Saturday, March 24, 2018

My GoPro Documentary Rig

I wanted a small light video camera to take backpacking, so I bought a GoPro Hero 5 Black. With all the upgrades to picture quality, I thought it could make a pretty good documentary camera on it's own.

I found the audio quality of the built-in mics ... okay ... But wind noise can be bad. I saw several vloggers on YouTube testing external microphones, and decided to try the Rode VideoMicro. It noticeably improved the audio, especially in wind with the "dead cat" in place.

But the GoPro Hero 5 & 6 requires a USB-C adaptor cable with a big box that the mic plugs into. My first attempt at a rig was like many of the vlogger setups on YouTube. The mic attached to a cold shoe on top of the camera frame, with the adaptor and cable wrapped around the mic shoe.

A few of them noted problems with dead cat fur showing up in the top of frame, and I had that problem. I needed to raise it up somehow.

And I really hated the dangling box...

Back on the YouTube, one guy had built up a wad of Sugru - a kind of moldable, flexible glue - to mount the mic adaptor to the frame latch high enough that he could get to the camera's top button, then mounted the mic on top.  That inspired me ...

(More after the break)


Everything came from Amazon, so I’m using exact product and vendor names to make the little bits easier to find, and the hyperlinks will take you to those pages*.
Putting It All Together

Clean the top of the GoPro frame latch with soap and water, and dry thoroughly.  Sand the area of the latch on the side adjacent to the cable port, and the bottom of one of the cold shoe mounts. Clean off the dust.

I used the better half of one pkg of Sugru to accommodate the curved surface of the latch. Each pkg has a slab of Sugru that’s about 1/8 x2. Using a sharp knife, and the mount as a guide, slice two chunks the width of the mount. Place them on the bottom of the mount. Take care to orient the mount so you can slide a shoe in from behind. Line up the mount to the edge of the latch closest to the cable port, and press it firmly into place.

The Sugru will bulge out of the sides. It can be trimmed with the knife. It can also be molded at this point with wet fingers, or with a wet q-tip.

The mount comes with screws and Allen wrenches. I had considered drilling holes into the top of the frame latch to provide the extra security, but decided to try just the Sugru first.

When you press the mount onto the latch, Sugru pushes up thru the screw holes. Use a wet qtip to push it down. Set it aside to cure 24 hours. After it cures, this will add a lot of stability.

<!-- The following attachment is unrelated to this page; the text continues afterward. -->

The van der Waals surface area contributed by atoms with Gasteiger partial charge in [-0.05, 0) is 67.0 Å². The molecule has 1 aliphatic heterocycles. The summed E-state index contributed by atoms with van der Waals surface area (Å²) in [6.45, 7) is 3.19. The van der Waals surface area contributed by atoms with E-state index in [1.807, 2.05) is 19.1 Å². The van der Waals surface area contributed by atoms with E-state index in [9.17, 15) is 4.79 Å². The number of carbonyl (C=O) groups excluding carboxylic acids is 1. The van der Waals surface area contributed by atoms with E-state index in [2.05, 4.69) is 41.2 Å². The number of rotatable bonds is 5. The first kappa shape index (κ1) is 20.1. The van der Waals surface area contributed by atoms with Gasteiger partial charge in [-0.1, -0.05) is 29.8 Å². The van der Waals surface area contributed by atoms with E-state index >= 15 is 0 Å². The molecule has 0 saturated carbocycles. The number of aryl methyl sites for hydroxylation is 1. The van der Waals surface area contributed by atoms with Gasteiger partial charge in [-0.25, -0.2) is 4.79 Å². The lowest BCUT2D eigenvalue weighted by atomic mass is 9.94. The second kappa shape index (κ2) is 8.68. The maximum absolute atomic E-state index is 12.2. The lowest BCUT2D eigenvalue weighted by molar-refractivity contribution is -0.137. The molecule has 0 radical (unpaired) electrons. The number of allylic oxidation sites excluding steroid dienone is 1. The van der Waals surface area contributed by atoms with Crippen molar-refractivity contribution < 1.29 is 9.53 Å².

I bought two of the male mounts because I needed to glue something to the bottom of the mic adaptor with a 1/4-20 tapped hole to screw in the male adaptor. So, unless you come up with a better idea ...

Open one package of the male mounts, remove one of the knurled knobs, and throw the rest in yer parts bin.

Clean the top and bottom of the mic adaptor with soap and water - without getting any on the cable inputs!  Dry thoroughly. Sand and clean the adaptor, and the flat bottom of the knurled knob.

To prevent the the hole in the knurled knob being filled with Sugru when you press it into place, screw the male hot shoe adaptor screw in from the bottom till the end is nearly flush with the bottom of the knurled screw. (See pic below)

Place one square of Sugru on the bottom of the knob. Line it all up so that the side of the adaptor with the cable will line up with the side of the camera with the USB port. Press the knurled knob firmly onto the bottom of the adaptor. Clean up sugru as desired.

It would be best to set this aside to let it cure 24 hrs before continuing, but if yer as impatient as I was, carry on. Carefully.

Carefully clean the mic adaptor directly above the knurled knob with soap and water. Sand and clean the bottom of the remaining cold shoe mount, and the top of the adaptor. Place a slab of Sugru on the mount, check to make sure you can slide the mic in from the back, line it up so it’s in line with everything else, and press it in place. Use a wet qtip to press down any Sugru that came up thru the holes. Cure for 24 hrs.


Slide the male cold shoe adapter into the cold shoe on the camera frame, and tighten the bottom knurled knob down to lock it in. Screw the mic adaptor onto the top of the male cold shoe adapter (don't over tighten), and tighten the top knurled knob up to lock it in place.

Plug the adaptor cable into the USB port on the side of the camera.

Slip the mic into the cold shoe on top of the adaptor, plug the red cable into the adaptor, and go make movies!

Room for improvements

The USB cable is a tight fit on mine. I might have gained a little slack had I lined up the first cold shoe with the edge of the latch as I detailed above. In the pic above, you can see a few threads space between the knurled knobs. One needs some space to loosen and tighten the knobs, but one can probably file/grind a bit off the end of that screw.

Some have suggested I could get a head start by buying one of the many metal frames made for the GoPro. I might just do that someday. I especially like the ones that allow a 52mm filter to be screwed in front of the lens. But I'm going to take this on a long backpacking trip this fall, and I want it to be as light as possible ...

Good luck and tell me how your's goes together!

* I have no personal or financial relationship with any of the vendors, and gain nothing from you choosing these products or clicking these links.

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